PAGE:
1. Fold the Emily Front (#3) pattern piece along the blue, dashed pleat line that is farthest from the center front.
  2. Bring this folded line to the pleat line closest to the center front, making sure both lines meet up exactly.
  3. Tape to secure. Use a temporary stick tape (blue painter’s tape is easy and cheap) if you plan to make a pair with pleats someday, or cellophane tape if you will never use the pleat option.

Bam! That’s done.

This is also a good time to decide if you want to make your culottes longer or shorter than they are drafted. All sizes are 22 1/2 inches long, so you can measure a skirt or hold a tape measure against your front to decide if you need more or less length. My first pair were a smidge short, so I added 3/4 of an inch to both the Front (#3) and the Back (#4) pattern piece. If you have never done this kind of adjustment before, please read this blog post about pattern adjustments. It refers to changes for a shirt pattern – but the concepts apply to all patterns.

Cutting out an unlined version of Emily culottes is fast and east. That’s good because cutting out is not my favorite part.;-) You only need four pattern pieces; Front Yoke (#1), Back Yoke (#2), Front (#3), and Back (#4).

Emily Culottes Sew-Along by Sew Maris

See my blue painter’s tape where I folded out the pleat on the Front? Also the extra length inserted? I was able to cut this pattern out of a leftover remnant of denim from a jacket I made a few years ago. I had to squeeze a bit, but I got it out. One pair of Fronts, one pair of Backs, 2 Front Yokes on the fold, and 2 sets (4 total) of Back Yokes. Also, you will need to interface the yokes, so be sure to cut one Front Yoke and a pair of Back Yokes from medium interfacing.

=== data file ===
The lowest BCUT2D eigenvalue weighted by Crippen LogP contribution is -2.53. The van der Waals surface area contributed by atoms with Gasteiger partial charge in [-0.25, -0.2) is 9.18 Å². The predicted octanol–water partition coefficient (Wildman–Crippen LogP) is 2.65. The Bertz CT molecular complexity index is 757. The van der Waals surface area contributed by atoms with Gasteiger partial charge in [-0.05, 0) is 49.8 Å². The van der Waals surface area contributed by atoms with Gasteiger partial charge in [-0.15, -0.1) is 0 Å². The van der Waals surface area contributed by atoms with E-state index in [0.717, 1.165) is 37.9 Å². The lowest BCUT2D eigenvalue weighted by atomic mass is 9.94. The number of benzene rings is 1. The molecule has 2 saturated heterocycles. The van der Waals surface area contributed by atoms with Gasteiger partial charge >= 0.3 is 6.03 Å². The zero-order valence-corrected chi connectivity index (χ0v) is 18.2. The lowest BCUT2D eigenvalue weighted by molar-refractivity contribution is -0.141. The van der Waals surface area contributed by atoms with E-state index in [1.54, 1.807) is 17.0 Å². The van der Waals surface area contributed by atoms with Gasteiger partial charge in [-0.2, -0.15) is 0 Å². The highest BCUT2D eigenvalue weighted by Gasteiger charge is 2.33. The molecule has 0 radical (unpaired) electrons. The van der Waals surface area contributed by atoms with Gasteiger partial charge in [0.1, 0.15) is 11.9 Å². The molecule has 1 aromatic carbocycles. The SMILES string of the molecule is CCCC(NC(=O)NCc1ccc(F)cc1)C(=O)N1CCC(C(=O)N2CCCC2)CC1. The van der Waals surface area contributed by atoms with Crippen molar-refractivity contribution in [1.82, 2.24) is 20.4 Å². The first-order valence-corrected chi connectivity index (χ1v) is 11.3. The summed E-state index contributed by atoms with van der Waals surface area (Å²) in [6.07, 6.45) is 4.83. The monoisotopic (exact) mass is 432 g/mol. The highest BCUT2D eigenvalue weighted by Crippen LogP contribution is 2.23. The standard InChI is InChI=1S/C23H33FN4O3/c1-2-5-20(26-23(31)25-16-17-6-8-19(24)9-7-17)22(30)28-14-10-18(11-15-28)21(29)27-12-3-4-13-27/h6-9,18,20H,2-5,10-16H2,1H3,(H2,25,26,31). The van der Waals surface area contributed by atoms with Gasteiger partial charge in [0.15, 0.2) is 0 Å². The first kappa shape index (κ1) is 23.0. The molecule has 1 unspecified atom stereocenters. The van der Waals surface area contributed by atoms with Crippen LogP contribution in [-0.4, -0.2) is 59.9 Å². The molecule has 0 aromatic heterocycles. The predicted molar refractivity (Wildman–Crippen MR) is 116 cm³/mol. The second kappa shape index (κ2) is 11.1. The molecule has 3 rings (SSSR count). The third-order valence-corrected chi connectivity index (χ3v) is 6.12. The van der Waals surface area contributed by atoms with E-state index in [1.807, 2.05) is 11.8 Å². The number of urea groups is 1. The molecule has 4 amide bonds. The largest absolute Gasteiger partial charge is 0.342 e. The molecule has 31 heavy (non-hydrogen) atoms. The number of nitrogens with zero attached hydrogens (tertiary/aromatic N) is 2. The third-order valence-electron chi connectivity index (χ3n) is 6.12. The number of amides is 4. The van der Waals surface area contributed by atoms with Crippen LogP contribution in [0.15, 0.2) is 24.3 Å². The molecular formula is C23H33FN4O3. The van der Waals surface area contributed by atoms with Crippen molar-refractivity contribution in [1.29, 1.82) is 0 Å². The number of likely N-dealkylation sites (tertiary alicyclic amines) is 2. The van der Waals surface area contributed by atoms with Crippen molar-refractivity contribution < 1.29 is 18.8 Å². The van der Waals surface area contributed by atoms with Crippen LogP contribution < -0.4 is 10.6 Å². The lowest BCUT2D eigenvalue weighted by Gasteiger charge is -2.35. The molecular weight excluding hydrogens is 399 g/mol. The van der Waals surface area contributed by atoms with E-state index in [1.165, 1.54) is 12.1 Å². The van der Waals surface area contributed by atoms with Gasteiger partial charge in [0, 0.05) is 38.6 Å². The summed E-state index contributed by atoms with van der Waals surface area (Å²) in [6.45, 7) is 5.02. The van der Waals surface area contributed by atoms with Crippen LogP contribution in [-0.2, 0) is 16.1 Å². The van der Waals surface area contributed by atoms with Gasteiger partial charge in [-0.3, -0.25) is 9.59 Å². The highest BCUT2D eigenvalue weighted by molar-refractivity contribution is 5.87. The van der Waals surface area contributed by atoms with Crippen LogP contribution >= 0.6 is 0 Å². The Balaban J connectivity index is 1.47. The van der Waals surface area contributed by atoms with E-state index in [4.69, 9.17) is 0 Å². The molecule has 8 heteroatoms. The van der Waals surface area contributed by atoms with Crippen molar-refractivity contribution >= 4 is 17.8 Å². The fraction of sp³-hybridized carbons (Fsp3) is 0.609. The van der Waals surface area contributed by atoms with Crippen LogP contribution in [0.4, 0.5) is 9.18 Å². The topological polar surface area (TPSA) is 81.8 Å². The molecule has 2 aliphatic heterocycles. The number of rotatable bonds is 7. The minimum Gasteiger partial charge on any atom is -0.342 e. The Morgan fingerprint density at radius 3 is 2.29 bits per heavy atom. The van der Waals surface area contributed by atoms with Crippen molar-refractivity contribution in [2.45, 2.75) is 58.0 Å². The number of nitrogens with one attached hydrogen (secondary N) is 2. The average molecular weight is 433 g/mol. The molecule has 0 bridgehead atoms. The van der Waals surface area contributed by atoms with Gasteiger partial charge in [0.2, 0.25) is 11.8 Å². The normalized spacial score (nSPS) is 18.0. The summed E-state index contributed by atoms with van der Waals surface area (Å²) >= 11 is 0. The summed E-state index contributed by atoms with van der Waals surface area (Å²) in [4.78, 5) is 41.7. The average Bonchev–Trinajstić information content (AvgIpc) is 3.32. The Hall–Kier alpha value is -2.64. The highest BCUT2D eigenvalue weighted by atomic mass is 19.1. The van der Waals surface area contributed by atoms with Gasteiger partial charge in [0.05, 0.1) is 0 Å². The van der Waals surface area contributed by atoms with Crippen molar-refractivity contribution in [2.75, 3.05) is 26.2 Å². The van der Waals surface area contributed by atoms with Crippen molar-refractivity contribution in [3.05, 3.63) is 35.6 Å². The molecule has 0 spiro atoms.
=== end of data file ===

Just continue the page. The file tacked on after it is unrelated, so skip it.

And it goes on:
Now, Kennis shows you a very couture interfacing technique (starting on page 13, instructions 1 – 8), taught by people like Marla Kazell and other fancy-pants sewing teachers. It works very nicely, and provides a lovely finished lower edge to the interfacing. BUT. It only makes sense if you are planning on following her directions to use the interfaced yokes on the inside, which I do not do on my waistbands/yokes.

So why did I get all rebellious and ignore her instructions? Because I have another RTW technique that I like to use on waistbands, so I just fused my interfacing “per usual” to 1 Front Yoke and a pair of Back Yokes. Your call. Either follow Kennis’ directions, or wait for it……all shall be revealed. 😉

I also skipped the Front Patch pockets because I don’t need any extra fluff in my front, and decided to try out the welt pocket in the linen-blend version. Your call—add ’em if you like. I do kind of miss having a pocket in these, so if I can find a scrap of leftover fabric I might try a jeans style pocket on the back.

So if you are skipping the finished edge interfacing technique, the Patch pockets with Buttons, and the Welt Pockets, jump all the way to instruction 48 on page 19. We are ready to sew! If you have ever made a pair of pajama pants, these instructions should look very familiar.

Do keep in mind that this pattern is drafted with a 3/8 inch seam allowance. 🙂

  1. Right sides together, sew the inseam of 1 Front and 1 Back.
  2. Repeat step 1 for the second side.
  3. Press both seams open, and finish as desired (I serged).
  4. Right sides together, sew the crotch curve, aligning all edges, notches, and the inseam.